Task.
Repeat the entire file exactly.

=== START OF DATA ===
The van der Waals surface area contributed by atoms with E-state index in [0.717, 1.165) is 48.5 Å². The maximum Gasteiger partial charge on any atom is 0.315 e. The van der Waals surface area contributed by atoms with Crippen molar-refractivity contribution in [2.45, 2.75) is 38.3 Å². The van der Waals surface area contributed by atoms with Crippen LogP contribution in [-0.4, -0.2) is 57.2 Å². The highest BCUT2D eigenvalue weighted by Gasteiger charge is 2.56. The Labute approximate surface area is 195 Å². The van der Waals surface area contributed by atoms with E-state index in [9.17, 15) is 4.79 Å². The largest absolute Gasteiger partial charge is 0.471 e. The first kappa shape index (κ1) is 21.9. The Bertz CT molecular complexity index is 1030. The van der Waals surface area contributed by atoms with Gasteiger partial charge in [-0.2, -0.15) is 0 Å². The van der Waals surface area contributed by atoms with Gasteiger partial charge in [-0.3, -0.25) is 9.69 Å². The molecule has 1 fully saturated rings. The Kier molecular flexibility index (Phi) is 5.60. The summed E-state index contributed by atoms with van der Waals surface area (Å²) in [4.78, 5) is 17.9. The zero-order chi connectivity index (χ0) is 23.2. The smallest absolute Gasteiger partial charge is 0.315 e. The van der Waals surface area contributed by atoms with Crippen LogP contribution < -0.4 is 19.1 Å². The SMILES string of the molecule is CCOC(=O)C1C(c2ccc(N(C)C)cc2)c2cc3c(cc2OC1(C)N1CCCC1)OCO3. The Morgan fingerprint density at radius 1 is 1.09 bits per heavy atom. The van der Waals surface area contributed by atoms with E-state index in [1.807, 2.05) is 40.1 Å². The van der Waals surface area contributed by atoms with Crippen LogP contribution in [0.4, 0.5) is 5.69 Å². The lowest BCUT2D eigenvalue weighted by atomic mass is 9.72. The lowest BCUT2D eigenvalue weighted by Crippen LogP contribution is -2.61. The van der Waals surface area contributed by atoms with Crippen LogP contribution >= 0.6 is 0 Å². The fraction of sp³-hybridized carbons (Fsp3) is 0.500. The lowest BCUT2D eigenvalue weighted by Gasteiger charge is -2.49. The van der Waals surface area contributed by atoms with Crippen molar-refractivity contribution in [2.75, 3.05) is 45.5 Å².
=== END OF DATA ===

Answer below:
The van der Waals surface area contributed by atoms with E-state index in [0.717, 1.165) is 48.5 Å². The maximum Gasteiger partial charge on any atom is 0.315 e. The van der Waals surface area contributed by atoms with Crippen molar-refractivity contribution in [2.45, 2.75) is 38.3 Å². The van der Waals surface area contributed by atoms with Crippen LogP contribution in [-0.4, -0.2) is 57.2 Å². The highest BCUT2D eigenvalue weighted by Gasteiger charge is 2.56. The Labute approximate surface area is 195 Å². The van der Waals surface area contributed by atoms with E-state index in [9.17, 15) is 4.79 Å². The largest absolute Gasteiger partial charge is 0.471 e. The first kappa shape index (κ1) is 21.9. The Bertz CT molecular complexity index is 1030. The van der Waals surface area contributed by atoms with Gasteiger partial charge in [-0.2, -0.15) is 0 Å². The van der Waals surface area contributed by atoms with Gasteiger partial charge in [-0.3, -0.25) is 9.69 Å². The molecule has 1 fully saturated rings. The Kier molecular flexibility index (Phi) is 5.60. The summed E-state index contributed by atoms with van der Waals surface area (Å²) in [4.78, 5) is 17.9. The zero-order chi connectivity index (χ0) is 23.2. The smallest absolute Gasteiger partial charge is 0.315 e. The van der Waals surface area contributed by atoms with Crippen LogP contribution < -0.4 is 19.1 Å². The SMILES string of the molecule is CCOC(=O)C1C(c2ccc(N(C)C)cc2)c2cc3c(cc2OC1(C)N1CCCC1)OCO3. The Morgan fingerprint density at radius 1 is 1.09 bits per heavy atom. The van der Waals surface area contributed by atoms with E-state index in [1.807, 2.05) is 40.1 Å². The van der Waals surface area contributed by atoms with Crippen LogP contribution in [0.4, 0.5) is 5.69 Å². The lowest BCUT2D eigenvalue weighted by atomic mass is 9.72. The lowest BCUT2D eigenvalue weighted by Crippen LogP contribution is -2.61. The van der Waals surface area contributed by atoms with Crippen LogP contribution >= 0.6 is 0 Å². The fraction of sp³-hybridized carbons (Fsp3) is 0.500. The lowest BCUT2D eigenvalue weighted by Gasteiger charge is -2.49. The van der Waals surface area contributed by atoms with Crippen molar-refractivity contribution in [2.75, 3.05) is 45.5 Å².